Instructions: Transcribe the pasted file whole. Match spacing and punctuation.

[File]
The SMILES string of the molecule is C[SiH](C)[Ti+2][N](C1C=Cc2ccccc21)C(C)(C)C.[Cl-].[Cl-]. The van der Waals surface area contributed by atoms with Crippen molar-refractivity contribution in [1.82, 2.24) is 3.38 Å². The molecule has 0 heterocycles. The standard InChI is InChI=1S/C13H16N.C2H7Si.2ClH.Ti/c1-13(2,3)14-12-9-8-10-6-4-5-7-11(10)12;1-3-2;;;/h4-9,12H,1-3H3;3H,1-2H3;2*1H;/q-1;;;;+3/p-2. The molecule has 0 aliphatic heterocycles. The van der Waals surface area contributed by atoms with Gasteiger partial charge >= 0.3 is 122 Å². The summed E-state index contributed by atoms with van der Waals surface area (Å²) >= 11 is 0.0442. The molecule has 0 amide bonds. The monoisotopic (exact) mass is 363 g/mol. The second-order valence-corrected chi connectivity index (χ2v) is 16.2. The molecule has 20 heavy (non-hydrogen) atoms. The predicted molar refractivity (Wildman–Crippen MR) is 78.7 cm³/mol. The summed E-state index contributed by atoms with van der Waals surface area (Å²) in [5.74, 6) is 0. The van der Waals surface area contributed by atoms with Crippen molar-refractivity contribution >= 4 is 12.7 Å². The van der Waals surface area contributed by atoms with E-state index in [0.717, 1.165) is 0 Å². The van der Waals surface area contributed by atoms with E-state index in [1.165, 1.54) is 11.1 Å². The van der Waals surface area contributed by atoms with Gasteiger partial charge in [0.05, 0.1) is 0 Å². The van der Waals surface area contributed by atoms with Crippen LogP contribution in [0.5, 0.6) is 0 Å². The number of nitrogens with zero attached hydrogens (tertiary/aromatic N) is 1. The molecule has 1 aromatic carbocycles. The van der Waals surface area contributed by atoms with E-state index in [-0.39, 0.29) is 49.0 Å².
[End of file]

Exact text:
The SMILES string of the molecule is C[SiH](C)[Ti+2][N](C1C=Cc2ccccc21)C(C)(C)C.[Cl-].[Cl-]. The van der Waals surface area contributed by atoms with Crippen molar-refractivity contribution in [1.82, 2.24) is 3.38 Å². The molecule has 0 heterocycles. The standard InChI is InChI=1S/C13H16N.C2H7Si.2ClH.Ti/c1-13(2,3)14-12-9-8-10-6-4-5-7-11(10)12;1-3-2;;;/h4-9,12H,1-3H3;3H,1-2H3;2*1H;/q-1;;;;+3/p-2. The molecule has 0 aliphatic heterocycles. The van der Waals surface area contributed by atoms with Gasteiger partial charge >= 0.3 is 122 Å². The summed E-state index contributed by atoms with van der Waals surface area (Å²) >= 11 is 0.0442. The molecule has 0 amide bonds. The monoisotopic (exact) mass is 363 g/mol. The second-order valence-corrected chi connectivity index (χ2v) is 16.2. The molecule has 20 heavy (non-hydrogen) atoms. The predicted molar refractivity (Wildman–Crippen MR) is 78.7 cm³/mol. The summed E-state index contributed by atoms with van der Waals surface area (Å²) in [5.74, 6) is 0. The van der Waals surface area contributed by atoms with Crippen molar-refractivity contribution >= 4 is 12.7 Å². The van der Waals surface area contributed by atoms with E-state index in [0.717, 1.165) is 0 Å². The van der Waals surface area contributed by atoms with E-state index in [1.165, 1.54) is 11.1 Å². The van der Waals surface area contributed by atoms with Gasteiger partial charge in [0.05, 0.1) is 0 Å². The van der Waals surface area contributed by atoms with Crippen LogP contribution in [0.5, 0.6) is 0 Å². The number of nitrogens with zero attached hydrogens (tertiary/aromatic N) is 1. The molecule has 1 aromatic carbocycles. The van der Waals surface area contributed by atoms with E-state index in [-0.39, 0.29) is 49.0 Å².